5. Is there any additional legislation in regard to abortion that you would support? Would you make any changes to the current laws and regulation about abortion in Virginia?

The state should not impose hospital-like standards to clinics. Such standards will close such clinics. There should be easier access to the "after morning pill," which prevents unwanted pregnancy.

6. In Virginia, local governments have limited control of revenue and taxing authority. Should they have more? Less? What changes would you propose?

No elected official favors raising taxes, but as Oliver Wendell Holmes noted, "taxes are what we pay for a civilized society." Local governments need more authority over their revenue decisions — raising and lowering revenues to fit local needs and aspirations. For Arlington, its transit support, park improvement, property taxes relief mechanisms, education, affordable housing opportunities, and assistance to our older population. The wider the revenue sources the less burden is placed on any one community segment. Unfortunately, to do so we must get state permission. I support legislation to provide tax flexibility.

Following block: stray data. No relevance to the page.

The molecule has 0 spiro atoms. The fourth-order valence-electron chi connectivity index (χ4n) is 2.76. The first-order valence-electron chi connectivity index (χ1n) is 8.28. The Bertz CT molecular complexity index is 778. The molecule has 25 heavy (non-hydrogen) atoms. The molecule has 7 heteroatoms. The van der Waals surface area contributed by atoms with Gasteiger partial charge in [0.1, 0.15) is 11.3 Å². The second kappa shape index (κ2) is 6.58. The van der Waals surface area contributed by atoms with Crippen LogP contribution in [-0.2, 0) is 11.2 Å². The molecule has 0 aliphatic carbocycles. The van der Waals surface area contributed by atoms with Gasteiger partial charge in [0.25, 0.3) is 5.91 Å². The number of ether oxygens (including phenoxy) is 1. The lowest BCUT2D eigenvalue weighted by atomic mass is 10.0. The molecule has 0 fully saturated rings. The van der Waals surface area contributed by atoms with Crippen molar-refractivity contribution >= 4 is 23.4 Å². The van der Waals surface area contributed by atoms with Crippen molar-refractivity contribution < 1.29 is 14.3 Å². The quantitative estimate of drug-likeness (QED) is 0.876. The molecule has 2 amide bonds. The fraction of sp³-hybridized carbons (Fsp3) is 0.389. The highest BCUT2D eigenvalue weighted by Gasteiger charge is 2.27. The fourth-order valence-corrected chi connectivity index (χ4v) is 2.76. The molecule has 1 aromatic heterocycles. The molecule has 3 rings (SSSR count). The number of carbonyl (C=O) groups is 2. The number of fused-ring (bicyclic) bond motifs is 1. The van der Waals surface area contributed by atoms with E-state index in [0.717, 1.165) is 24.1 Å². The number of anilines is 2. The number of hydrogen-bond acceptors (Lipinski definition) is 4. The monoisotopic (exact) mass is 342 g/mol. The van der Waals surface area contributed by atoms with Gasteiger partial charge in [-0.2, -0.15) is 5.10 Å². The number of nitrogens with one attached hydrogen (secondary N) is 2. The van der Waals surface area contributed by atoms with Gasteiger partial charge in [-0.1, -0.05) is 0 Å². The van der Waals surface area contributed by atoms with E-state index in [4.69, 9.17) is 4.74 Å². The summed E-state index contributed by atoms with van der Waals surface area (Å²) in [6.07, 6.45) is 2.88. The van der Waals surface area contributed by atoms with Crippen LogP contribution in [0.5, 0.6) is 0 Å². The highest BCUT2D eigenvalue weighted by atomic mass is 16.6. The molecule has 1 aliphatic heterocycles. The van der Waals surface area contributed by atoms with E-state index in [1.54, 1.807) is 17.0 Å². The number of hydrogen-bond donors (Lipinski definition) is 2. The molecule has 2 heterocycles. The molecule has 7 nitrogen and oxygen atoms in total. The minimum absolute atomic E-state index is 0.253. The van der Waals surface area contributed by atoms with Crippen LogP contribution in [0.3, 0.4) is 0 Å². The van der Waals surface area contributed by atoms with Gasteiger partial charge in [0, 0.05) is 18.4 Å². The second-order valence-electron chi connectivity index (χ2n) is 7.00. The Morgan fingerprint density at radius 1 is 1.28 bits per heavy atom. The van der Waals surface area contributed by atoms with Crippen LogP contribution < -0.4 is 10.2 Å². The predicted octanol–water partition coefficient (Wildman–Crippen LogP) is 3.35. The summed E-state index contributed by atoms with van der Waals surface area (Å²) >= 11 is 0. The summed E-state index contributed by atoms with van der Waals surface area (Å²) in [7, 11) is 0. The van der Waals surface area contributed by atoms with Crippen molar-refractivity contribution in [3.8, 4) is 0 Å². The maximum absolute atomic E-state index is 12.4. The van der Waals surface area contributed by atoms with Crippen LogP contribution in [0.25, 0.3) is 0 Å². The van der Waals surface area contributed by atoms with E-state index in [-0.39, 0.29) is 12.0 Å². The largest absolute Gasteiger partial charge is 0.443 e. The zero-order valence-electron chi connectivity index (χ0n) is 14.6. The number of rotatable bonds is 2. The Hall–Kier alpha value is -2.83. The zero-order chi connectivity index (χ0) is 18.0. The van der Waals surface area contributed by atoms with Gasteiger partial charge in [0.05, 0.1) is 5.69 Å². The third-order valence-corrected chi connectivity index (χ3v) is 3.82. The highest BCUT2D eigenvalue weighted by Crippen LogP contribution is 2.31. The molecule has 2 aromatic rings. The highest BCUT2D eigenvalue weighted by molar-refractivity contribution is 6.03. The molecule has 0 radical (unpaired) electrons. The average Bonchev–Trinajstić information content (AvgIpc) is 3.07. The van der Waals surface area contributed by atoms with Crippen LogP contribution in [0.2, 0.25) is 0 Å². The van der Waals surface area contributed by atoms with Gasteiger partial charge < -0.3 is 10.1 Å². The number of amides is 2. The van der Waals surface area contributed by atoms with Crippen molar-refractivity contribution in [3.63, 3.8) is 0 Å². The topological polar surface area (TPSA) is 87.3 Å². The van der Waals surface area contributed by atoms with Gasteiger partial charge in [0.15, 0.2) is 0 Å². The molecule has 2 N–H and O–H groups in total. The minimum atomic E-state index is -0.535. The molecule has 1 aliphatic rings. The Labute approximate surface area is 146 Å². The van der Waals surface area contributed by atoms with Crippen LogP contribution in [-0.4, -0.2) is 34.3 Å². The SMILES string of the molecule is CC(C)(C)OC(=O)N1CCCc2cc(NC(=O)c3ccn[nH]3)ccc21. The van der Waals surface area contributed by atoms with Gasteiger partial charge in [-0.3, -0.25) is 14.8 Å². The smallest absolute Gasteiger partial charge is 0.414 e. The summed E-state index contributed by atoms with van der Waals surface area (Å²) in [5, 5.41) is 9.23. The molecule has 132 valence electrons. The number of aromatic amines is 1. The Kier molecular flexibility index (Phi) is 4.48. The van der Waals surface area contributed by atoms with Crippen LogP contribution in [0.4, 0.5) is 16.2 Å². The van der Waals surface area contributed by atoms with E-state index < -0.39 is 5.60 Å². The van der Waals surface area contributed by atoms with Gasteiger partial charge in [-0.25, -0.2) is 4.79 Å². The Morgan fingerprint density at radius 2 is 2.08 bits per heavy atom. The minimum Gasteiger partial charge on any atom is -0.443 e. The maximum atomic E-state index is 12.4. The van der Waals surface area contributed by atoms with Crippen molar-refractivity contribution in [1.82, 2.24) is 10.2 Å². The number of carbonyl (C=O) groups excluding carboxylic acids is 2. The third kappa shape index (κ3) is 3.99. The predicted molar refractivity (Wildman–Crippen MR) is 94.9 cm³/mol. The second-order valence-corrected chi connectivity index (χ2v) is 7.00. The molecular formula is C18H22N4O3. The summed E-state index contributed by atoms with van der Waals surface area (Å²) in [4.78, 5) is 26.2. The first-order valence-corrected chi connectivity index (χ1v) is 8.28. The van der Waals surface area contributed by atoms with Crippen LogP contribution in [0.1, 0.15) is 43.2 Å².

7. In Northern Virginia, property taxes have increased dramatically in recent years. What role should the state play in this?

On one hand rising housing values are creating enormous equity windfalls, which can be extremely useful to people who could put their equity to work for college tuition or home improvements. On the other hand, higher local property taxes can take big bites from homeowners' budgets, even with county property tax relief programs for lower income elderly persons, the use of state and federal deductions, and the benefit that some enjoy because they have paid off their mortgage. The state should give localities more flexibility to adjust property tax assessments to meet local tax burdens. One measure proposed by Lt. Gov. Tim Kaine (D) would permit a substantial disallowance of property taxes off the top.

8. What do you believe the role of the state should be in determining the status of same-sex couples in Virginia?

I think the state should keep itself out Virginia's bedrooms. If same sex-couples wish to set up housekeeping for themselves, that choice should be up to the people making that decision. There are a number of same-sex couples in my neighborhood. I have not found that their relationship has had any impact on my traditional marriage, nor anybody else's to my knowledge. While people have a right to their sensibilities about marital or household relationships, people also have the right to be left alone from others who would impose their own standards on people who do them no harm. As long as people form household relationships that do not harm others, the state should pay focus attention to the important business of economic development, transportation, education, health care and other pressing matters.